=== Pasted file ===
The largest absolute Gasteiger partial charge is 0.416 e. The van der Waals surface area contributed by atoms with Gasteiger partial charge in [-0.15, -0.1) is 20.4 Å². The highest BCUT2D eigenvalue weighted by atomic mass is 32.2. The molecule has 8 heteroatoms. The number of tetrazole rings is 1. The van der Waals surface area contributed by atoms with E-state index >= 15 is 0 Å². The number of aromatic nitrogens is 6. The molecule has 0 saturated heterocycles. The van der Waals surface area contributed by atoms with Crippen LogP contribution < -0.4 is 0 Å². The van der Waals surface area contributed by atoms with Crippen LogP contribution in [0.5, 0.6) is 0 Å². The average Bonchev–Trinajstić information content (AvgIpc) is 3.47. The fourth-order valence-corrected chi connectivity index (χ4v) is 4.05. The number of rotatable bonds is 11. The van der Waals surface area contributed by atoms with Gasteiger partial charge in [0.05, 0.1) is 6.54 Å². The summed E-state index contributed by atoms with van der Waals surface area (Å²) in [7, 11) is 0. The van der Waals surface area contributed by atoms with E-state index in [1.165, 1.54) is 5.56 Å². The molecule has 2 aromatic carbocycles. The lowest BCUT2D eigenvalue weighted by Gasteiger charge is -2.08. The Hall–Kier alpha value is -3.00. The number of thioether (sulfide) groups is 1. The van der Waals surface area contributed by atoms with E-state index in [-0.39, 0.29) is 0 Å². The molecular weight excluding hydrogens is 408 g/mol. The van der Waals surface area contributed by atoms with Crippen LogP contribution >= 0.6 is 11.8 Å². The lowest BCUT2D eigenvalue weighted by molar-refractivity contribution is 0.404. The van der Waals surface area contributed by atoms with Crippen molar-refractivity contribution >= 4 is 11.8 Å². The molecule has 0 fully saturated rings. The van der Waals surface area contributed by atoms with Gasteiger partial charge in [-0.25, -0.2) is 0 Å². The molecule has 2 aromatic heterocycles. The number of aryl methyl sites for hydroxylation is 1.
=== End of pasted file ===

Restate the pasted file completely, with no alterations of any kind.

The largest absolute Gasteiger partial charge is 0.416 e. The van der Waals surface area contributed by atoms with Gasteiger partial charge in [-0.15, -0.1) is 20.4 Å². The highest BCUT2D eigenvalue weighted by atomic mass is 32.2. The molecule has 8 heteroatoms. The number of tetrazole rings is 1. The van der Waals surface area contributed by atoms with E-state index >= 15 is 0 Å². The number of aromatic nitrogens is 6. The molecule has 0 saturated heterocycles. The van der Waals surface area contributed by atoms with Crippen LogP contribution < -0.4 is 0 Å². The van der Waals surface area contributed by atoms with Crippen LogP contribution in [0.5, 0.6) is 0 Å². The average Bonchev–Trinajstić information content (AvgIpc) is 3.47. The fourth-order valence-corrected chi connectivity index (χ4v) is 4.05. The number of rotatable bonds is 11. The van der Waals surface area contributed by atoms with Gasteiger partial charge in [0.05, 0.1) is 6.54 Å². The summed E-state index contributed by atoms with van der Waals surface area (Å²) in [7, 11) is 0. The van der Waals surface area contributed by atoms with E-state index in [1.165, 1.54) is 5.56 Å². The molecule has 2 aromatic carbocycles. The lowest BCUT2D eigenvalue weighted by Gasteiger charge is -2.08. The Hall–Kier alpha value is -3.00. The number of thioether (sulfide) groups is 1. The van der Waals surface area contributed by atoms with E-state index in [-0.39, 0.29) is 0 Å². The molecular weight excluding hydrogens is 408 g/mol. The van der Waals surface area contributed by atoms with Crippen LogP contribution >= 0.6 is 11.8 Å². The lowest BCUT2D eigenvalue weighted by molar-refractivity contribution is 0.404. The van der Waals surface area contributed by atoms with Crippen molar-refractivity contribution >= 4 is 11.8 Å². The molecule has 0 fully saturated rings. The van der Waals surface area contributed by atoms with Gasteiger partial charge in [-0.25, -0.2) is 0 Å². The molecule has 2 aromatic heterocycles. The number of aryl methyl sites for hydroxylation is 1.